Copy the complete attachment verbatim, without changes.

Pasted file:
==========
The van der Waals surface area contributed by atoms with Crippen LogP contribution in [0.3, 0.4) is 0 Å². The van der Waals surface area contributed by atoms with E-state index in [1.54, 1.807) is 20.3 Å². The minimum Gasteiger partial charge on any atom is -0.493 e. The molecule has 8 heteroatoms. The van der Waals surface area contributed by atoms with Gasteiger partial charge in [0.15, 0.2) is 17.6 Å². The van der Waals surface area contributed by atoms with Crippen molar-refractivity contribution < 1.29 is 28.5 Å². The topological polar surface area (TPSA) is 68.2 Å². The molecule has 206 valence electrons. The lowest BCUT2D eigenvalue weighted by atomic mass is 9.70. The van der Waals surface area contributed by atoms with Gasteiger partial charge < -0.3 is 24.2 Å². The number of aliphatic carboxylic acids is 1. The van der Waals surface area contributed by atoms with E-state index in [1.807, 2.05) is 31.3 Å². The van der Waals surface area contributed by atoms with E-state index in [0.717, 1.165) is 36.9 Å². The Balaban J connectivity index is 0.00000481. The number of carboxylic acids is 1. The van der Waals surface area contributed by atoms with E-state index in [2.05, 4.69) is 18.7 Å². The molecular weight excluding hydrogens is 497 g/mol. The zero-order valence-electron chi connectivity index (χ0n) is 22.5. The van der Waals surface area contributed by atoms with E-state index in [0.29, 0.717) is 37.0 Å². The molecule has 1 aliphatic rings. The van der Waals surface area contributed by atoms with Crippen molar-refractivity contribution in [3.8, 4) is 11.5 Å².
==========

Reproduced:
The van der Waals surface area contributed by atoms with Crippen LogP contribution in [0.3, 0.4) is 0 Å². The van der Waals surface area contributed by atoms with E-state index in [1.54, 1.807) is 20.3 Å². The minimum Gasteiger partial charge on any atom is -0.493 e. The molecule has 8 heteroatoms. The van der Waals surface area contributed by atoms with Gasteiger partial charge in [0.15, 0.2) is 17.6 Å². The van der Waals surface area contributed by atoms with Crippen molar-refractivity contribution < 1.29 is 28.5 Å². The topological polar surface area (TPSA) is 68.2 Å². The molecule has 206 valence electrons. The lowest BCUT2D eigenvalue weighted by atomic mass is 9.70. The van der Waals surface area contributed by atoms with Gasteiger partial charge < -0.3 is 24.2 Å². The number of aliphatic carboxylic acids is 1. The van der Waals surface area contributed by atoms with E-state index in [1.807, 2.05) is 31.3 Å². The van der Waals surface area contributed by atoms with E-state index in [0.717, 1.165) is 36.9 Å². The Balaban J connectivity index is 0.00000481. The number of carboxylic acids is 1. The van der Waals surface area contributed by atoms with E-state index in [2.05, 4.69) is 18.7 Å². The molecular weight excluding hydrogens is 497 g/mol. The zero-order valence-electron chi connectivity index (χ0n) is 22.5. The van der Waals surface area contributed by atoms with E-state index in [0.29, 0.717) is 37.0 Å². The molecule has 1 aliphatic rings. The van der Waals surface area contributed by atoms with Crippen molar-refractivity contribution in [3.8, 4) is 11.5 Å².